DC: Yeah, I promise not to be that mean. So, I have to ask, what goes into figuring out the skills and builds players can use with these new killers?
JG: Prototyping. Really just throwing everything against the wall and having such a supportive team, and especially the other killer designers who all have amazing experience with the game, playing the game and designing the game, and really having really great programmer teams who are just like “Yeah, throw whatever you got at us. And let’s try to figure it out.” We went through so many iterations, so many changes, and really just kind of found the fun and what mechanics really accomplish our goal of those experience pillars.
DC: So do you feel like because when Chucky is carrying a survivor, it’s like Charles Lee Ray. Do you feel like that needs any explanation to the players?
MC: It is weird. I’ll answer that. It is a little strange that because he’s not the ghost of right, he is possessed by that spirit. So technically, it’s himself carrying himself.
DC: I am 100% in the case of I think it’s fantastic. When I saw that, I was like, “Oh, that’s amazing!”
MC: The reason why I jump in is because this was actually one of the very first conversations we had with the team at NBC Universal. We sat down, and we talked about the fact that, you know, there are a few things that Chucky is going to need help with in this game because he’s so short, right? Vaulting through things, carrying people. I don’t remember who in that meeting raised that idea just saying, “Hey, maybe we can do this.” And everybody was like, “It’s so crazy, it just might work.” And it did, and it was great.
DC: I mean, I personally loved it. So I’ve heard that Brad Dorif and Jennifer Tilly are recording lines. Are they recording fresh lines for the game specifically?
MC: Yes. That’s the short version. And again, it’s funny because this has now become the bare minimum. People expect characters to be voiced by the original actors, if it’s possible, as much as possible. We used to not have voices in Dead By Daylight, just screeches and groans and things. Until, I think, two years ago, we started to sprinkle a couple of words here and there, and now people expect full-on voice acting for everything. So we delivered.
DC: Is there any chance we get Alex Vincent back for more Andy or Fiona Dorf in for, like, Nica or a past Charles?
MC: That’s a great example of a question where, if the answer was possible to be told publicly, we would have already heard about it.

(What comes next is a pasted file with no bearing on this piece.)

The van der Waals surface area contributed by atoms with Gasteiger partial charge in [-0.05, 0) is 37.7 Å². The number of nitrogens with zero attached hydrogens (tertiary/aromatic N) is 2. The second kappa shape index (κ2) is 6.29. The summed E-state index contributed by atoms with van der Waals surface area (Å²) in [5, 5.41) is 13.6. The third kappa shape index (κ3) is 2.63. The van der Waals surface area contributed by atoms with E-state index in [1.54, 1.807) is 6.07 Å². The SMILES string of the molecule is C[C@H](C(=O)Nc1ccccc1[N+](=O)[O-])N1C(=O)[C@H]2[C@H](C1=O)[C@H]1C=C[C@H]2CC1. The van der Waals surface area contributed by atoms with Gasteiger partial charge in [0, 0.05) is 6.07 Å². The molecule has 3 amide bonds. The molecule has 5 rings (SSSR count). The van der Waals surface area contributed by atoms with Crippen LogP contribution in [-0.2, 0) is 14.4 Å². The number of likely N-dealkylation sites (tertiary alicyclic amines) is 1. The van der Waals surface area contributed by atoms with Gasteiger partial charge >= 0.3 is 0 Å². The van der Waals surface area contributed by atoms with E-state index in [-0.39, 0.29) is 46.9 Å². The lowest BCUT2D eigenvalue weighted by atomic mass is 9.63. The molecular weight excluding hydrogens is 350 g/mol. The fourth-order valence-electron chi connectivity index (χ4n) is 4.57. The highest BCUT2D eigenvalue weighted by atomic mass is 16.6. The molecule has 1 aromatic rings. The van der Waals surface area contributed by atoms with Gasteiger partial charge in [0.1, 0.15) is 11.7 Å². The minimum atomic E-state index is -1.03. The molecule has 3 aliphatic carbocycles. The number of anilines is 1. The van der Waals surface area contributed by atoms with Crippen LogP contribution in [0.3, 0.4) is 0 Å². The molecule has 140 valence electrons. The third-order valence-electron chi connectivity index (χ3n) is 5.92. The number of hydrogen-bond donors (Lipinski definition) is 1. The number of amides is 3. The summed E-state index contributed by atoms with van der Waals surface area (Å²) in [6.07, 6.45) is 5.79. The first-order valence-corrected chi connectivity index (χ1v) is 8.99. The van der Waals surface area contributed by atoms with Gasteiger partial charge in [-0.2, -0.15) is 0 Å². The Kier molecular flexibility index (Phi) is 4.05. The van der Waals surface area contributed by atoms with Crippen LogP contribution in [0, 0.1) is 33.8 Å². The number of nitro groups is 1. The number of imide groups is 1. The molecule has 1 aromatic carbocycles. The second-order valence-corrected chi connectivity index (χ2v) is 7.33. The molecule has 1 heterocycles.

DC: That’s fair. Speaking to Chucky and all the other licensed characters that you guys have in Dead by Daylight, are you allowed to speak about the process of what it takes to get in talks with these licensees?
MC: We can talk a little bit about the process. Usually, the great thing is Behaviour Interactive is a company that’s been making games for 30 years. We have a long history of working with a lot of the licensers out there and people who own properties, intellectual properties. And a lot of those have to do with movies or their crossovers, which means that we do know people who work here and there. So most of those things are never farther than one or two phone calls away for the most part.
Now, that’s sort of the easy bit, right? It’s getting on the phone with the right person and saying, “Hey, we’d like to do this.” Eight years down the line. It’s much easier to say, “Oh, by the way, you know about Dead by Daylight?” and they go yes. And then we move on. Rather than seven years ago when you had to explain, it’s very difficult. And in the case of Chucky, specifically, you talk to people who work in a department of licensing. They know about video games, they know about our reality, and they know what we’re trying to do. It’s much easier than other licenses without naming any.
But some of the licenses are handled by someone who manages a catalog of licenses of old licenses from the 70s and 80s. They’re much more like old-school Hollywood people, and they might not be familiar with games and things. So, in this instance, it was kind of an easygoing process, but there are always challenges. But this one was kind of an easy one. From the moment we started talking, both sides went, “Yeah, that sounds like a very good idea. Let’s just find common terms to figure out what we want out of this.” And then we did it, and everybody was excited, and everybody had a good time. And the reception shows that it was a labor of love.
DC: So, is there a different process to getting the survivors instead of the killers?